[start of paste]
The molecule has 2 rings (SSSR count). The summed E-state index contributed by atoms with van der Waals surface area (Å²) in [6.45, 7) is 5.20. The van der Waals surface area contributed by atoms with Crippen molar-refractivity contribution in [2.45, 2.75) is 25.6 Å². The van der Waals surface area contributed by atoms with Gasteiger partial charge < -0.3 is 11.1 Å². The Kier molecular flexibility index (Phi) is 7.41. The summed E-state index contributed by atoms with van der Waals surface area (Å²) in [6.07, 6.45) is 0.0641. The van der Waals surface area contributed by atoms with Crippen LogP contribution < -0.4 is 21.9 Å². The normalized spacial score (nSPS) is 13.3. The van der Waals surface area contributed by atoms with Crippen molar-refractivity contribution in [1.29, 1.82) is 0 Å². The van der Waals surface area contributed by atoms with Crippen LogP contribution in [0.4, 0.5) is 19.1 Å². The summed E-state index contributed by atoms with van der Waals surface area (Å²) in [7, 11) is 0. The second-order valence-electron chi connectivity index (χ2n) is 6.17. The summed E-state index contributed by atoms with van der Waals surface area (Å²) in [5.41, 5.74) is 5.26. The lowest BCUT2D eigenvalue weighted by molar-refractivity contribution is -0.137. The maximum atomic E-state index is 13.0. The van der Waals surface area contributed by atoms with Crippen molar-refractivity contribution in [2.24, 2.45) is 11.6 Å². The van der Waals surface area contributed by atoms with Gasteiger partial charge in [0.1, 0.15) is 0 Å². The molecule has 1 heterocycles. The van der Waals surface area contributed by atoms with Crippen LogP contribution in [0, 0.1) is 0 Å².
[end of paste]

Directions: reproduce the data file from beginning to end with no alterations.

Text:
The molecule has 2 rings (SSSR count). The summed E-state index contributed by atoms with van der Waals surface area (Å²) in [6.45, 7) is 5.20. The van der Waals surface area contributed by atoms with Crippen molar-refractivity contribution in [2.45, 2.75) is 25.6 Å². The van der Waals surface area contributed by atoms with Gasteiger partial charge < -0.3 is 11.1 Å². The Kier molecular flexibility index (Phi) is 7.41. The summed E-state index contributed by atoms with van der Waals surface area (Å²) in [6.07, 6.45) is 0.0641. The van der Waals surface area contributed by atoms with Crippen LogP contribution < -0.4 is 21.9 Å². The normalized spacial score (nSPS) is 13.3. The van der Waals surface area contributed by atoms with Crippen molar-refractivity contribution in [1.29, 1.82) is 0 Å². The van der Waals surface area contributed by atoms with Crippen LogP contribution in [0.4, 0.5) is 19.1 Å². The summed E-state index contributed by atoms with van der Waals surface area (Å²) in [7, 11) is 0. The second-order valence-electron chi connectivity index (χ2n) is 6.17. The summed E-state index contributed by atoms with van der Waals surface area (Å²) in [5.41, 5.74) is 5.26. The lowest BCUT2D eigenvalue weighted by molar-refractivity contribution is -0.137. The maximum atomic E-state index is 13.0. The van der Waals surface area contributed by atoms with Crippen molar-refractivity contribution in [2.24, 2.45) is 11.6 Å². The van der Waals surface area contributed by atoms with Gasteiger partial charge in [0.1, 0.15) is 0 Å². The molecule has 1 heterocycles. The van der Waals surface area contributed by atoms with Crippen LogP contribution in [0, 0.1) is 0 Å².